Slim-Saidi, L; Mehiri-Zeghal, E; Ghariani, A; Tritar, F
Bacteriological diagnosis of tuberculosis has benefited in recent years from many technological advances to improve rapidity and sensitivity of the techniques. Thus, new LED fluorescence microscopes are in the process of replacing the optical microscopes and the Ziehl-Neelsen technique, making the examination more precise, faster and easier. The manual and automatic liquid culture has improved Lowenstein-Jensen culture and helped shorten antibiotic sensitivity test, allowing appropriate management of patients. The development and standardization of molecular biology methods led to the rapid detection and identification of mycobacterium directly in clinical samples but also of resistance genes for early diagnosis of MDR-TB and dealing with them quickly. However, the performance of these techniques does not sufficiently cover the diagnosis of smear-negative tuberculosis, extrapulmonary forms, children- and immune-compromised tuberculosis where sensitivity is limited. The diagnosis of latent tuberculosis is reinforced by the in vitro release testing of gamma interferon overcoming the lack of specificity of the tuberculin skin test. Despite considerable progress, more amelioration is still needed to improve these techniques in order to extend them to the paucibacillary tuberculosis and to facilitate their access to low-resource countries.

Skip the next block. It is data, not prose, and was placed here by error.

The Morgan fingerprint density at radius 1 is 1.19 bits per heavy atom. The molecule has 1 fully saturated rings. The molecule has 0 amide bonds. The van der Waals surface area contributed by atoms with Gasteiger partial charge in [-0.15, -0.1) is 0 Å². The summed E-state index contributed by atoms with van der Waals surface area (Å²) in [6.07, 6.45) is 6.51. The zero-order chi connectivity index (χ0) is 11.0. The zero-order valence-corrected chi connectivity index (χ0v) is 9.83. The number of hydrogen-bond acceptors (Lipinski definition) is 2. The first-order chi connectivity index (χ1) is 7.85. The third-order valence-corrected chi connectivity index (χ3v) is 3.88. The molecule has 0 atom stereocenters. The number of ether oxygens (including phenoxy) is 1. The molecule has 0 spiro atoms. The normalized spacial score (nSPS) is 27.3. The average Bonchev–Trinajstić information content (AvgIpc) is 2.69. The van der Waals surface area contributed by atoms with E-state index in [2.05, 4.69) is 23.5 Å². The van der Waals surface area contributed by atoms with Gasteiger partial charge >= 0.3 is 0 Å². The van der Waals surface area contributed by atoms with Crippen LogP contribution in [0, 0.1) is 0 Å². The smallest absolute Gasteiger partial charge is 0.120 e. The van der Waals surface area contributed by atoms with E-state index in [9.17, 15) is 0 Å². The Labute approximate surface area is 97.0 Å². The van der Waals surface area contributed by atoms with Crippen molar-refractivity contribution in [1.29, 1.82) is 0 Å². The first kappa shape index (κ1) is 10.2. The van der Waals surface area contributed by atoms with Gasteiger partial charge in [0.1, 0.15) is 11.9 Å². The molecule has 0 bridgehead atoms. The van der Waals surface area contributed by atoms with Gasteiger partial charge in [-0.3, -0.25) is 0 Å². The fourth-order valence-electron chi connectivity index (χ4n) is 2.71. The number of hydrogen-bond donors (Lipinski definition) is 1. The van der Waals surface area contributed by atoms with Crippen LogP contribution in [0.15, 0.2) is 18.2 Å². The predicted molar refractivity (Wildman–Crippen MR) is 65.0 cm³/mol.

Tritar, F; Daghfous, H; Ben Saad, S; Slim-Saidi, L
The emergence of drug-resistant TB in many countries has become a major public health problem and an obstacle to effective tuberculosis control. Multidrug-resistant tuberculosis (MDR-TB), which is most often the result of poor adherence, is a particularly dangerous form of tuberculosis because it is caused by bacilli resistant to at least isoniazid and rifampicin, the two most effective anti-tuberculosis drugs. Techniques for rapid diagnosis of resistance have greatly improved the care of patients by allowing early treatment which remains complex and costly establishment, and requires skills and resources. The treatment is not standardized but it includes in all cases attack phase with five drugs (there must be an injectable agent and a fluoroquinolone that form the basis of the regimen) for eight months and a maintenance phase (without injectable agent) with a total duration of 20 months on average. Surgery may be beneficial as long as the lesions are localized and the patient has a good cardiorespiratory function. Evolution of MDR-TB treated is less favorable than tuberculosis with germ sensitive. The cure rate varies from 60 to 75% for MDR-TB, and drops to 30 to 40% for XDR-TB. Mortality remains high, ranging from 20 to 40% even up to 70-90% in people co-infected with HIV.